Recently, I had the great pleasure of attending a big ukulele festival in Canada.
While at this festival I witnessed a few things which encouraged me to write this
For many beginning and Intermediate
Jammers, lessons can be hard won, as no one has ever told them how to jam
Or that there is an etiquette which lends itself to playing well with others.
As with most music festivals, be they folk, blues, bluegrass or dance camps, the opportunity to jam with others is a huge draw for most attendees.
All jam sessions are not created equal.
The ones when everything goes right, can often live on in the memory books for years to come.
For every great jam that I have taken part in, I have witnessed 2 or 3 mediocre jams or failed jams.
Before I tell you what makes a jam successful let me first mention a couple of common pitfalls that can really sidetrack the best way-laid intentions.
1) one strong leader who doesn't know how to share the load. While many people appreciate his willingness to lead the group, he should be empowering others to step up and lead a song or two
In order to keep things moving along.
Think about what a healthy Democracy looks like to you and that's what a good jam should feel like.
2) Sometimes a small circle of talented musicians will hijack the direction of the jam and often they'll start playing tunes that are too complicated for the majority of the participants.
These are folks who aren't thinking about whats good for the group as a whole.
I see this happen alot with Uke players who like to play standards.
Sure everyone knows Five Foot Two and All of Me, but you'll loose em right quick with Stardust and Dream A Little Dream.
This often happens at old time and bluegrass jams when the big boys start playing obscure fiddle tunes that no one else knows. It leaves others feeling left out since most can't figure out melodies right on the spot.
The goal should be to find tunes or songs that everyone knows well or songs that are fun and easy to pick up which are 2, 3, 4, and occasionally 5 chord tunes, with the vast majority being 3 chord songs.
Many jammers need to learn how to play by ear and transpose among other things that might otherwise make it hard for them to jump right in on a song without sheet music in front of them.
Most are comfortable with the keys of: F, C, G, D and A.
3) Cutting others off or publicly criticizing others delivery. Yep! I have seen this more times then I care to mention. Hard to believe I know; but egos know no bounds when it comes to jams and many beginners walk on egg-shells, they are fragile, and already insecure about the notion of whether they are good enough, it doesn't take much to discourage them.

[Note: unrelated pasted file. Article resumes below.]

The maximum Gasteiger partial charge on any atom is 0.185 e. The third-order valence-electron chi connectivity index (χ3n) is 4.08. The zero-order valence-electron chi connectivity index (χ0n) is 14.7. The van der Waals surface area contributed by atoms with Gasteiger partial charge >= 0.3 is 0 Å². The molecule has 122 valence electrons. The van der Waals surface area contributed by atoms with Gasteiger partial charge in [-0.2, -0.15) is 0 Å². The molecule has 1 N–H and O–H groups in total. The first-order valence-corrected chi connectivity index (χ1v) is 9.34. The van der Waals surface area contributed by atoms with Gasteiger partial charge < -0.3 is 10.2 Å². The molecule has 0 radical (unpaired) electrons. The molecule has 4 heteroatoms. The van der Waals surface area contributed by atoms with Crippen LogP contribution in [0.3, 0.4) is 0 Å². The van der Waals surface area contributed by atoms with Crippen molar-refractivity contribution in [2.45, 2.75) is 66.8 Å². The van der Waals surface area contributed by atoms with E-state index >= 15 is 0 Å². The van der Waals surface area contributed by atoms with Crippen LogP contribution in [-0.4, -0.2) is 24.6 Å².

So it's our job to see to it that a positive jam stays uplifting and doesn't regress into anarchy.
Often, what will happen is someone will start a tune then another will jump in and cut the other person off or Segway into a different tune without a courteous transition.
Here's how you'll know you are at a good jam:
1) People take turns leading songs.
(No one likes a song-circle bogart!)
2) Those leading songs will call out the titles, keys and chords before starting a tune.
3) The group will sit in a circle where everyone can see each other and eye contact is obvious amongst players.
4) Jam speed is compatible with the skill level of the given group.
5) Those who have instrumental skills are encouraged to take solos but no one is put on the spot too often or asked to play something outside their skill level.
No one is told to take it, when they are obviously not soloists.
Even good pickers don't always want to be called on to solo constantly.
6) jammers network and share resources with one another.
7) When a song is started the leader will count it off so everyone can come in at the same time. Likewise, when a song is coming to an end the leader puts his or her foot up in the air or indicates in some verbal or non-verbal manner that the song is coming to an end.
The Bottom line is, If you are watching the song leader, generally, you'll know when the song is going to end.
8) When someone takes a solo, the group as a whole shall quiet down so that the solo can be heard.
9) Talking amongst non-jammers shall be a whisper or unheard. A jam is a place where we come forth to sing, listen, play along with others and generally practice learning how to be a good musician.
If non-jammers are talking loudly during a song kindly ask them to quiet down or move along.
10) While jams are often the place that beg for time tested favorites, new songs are welcome if they are presented in the right way...
A) Give the key, style, title, chords.
B) Tell folks something about the tune that might interest them.
C) If the song has a singable chorus or bridge, start by teaching that first so everyone has a vested interest.
D) keep it simple.
E) humorous songs are always welcome.
11) If there are kids, try to include them, encourage them, and keep the choice of material clean.
12) In a good Jam, members are encouraging of one another and often
Complimentary of one another's delivery.
We all like to be told that we did a good job. Why not help instill in others a sense
Of confidence and a willingness to continue on their path as we all seek to play well with others.
The month of August finds me back out on the Great Plains.
After a long absence to this part of the country I have been hired to do an artist in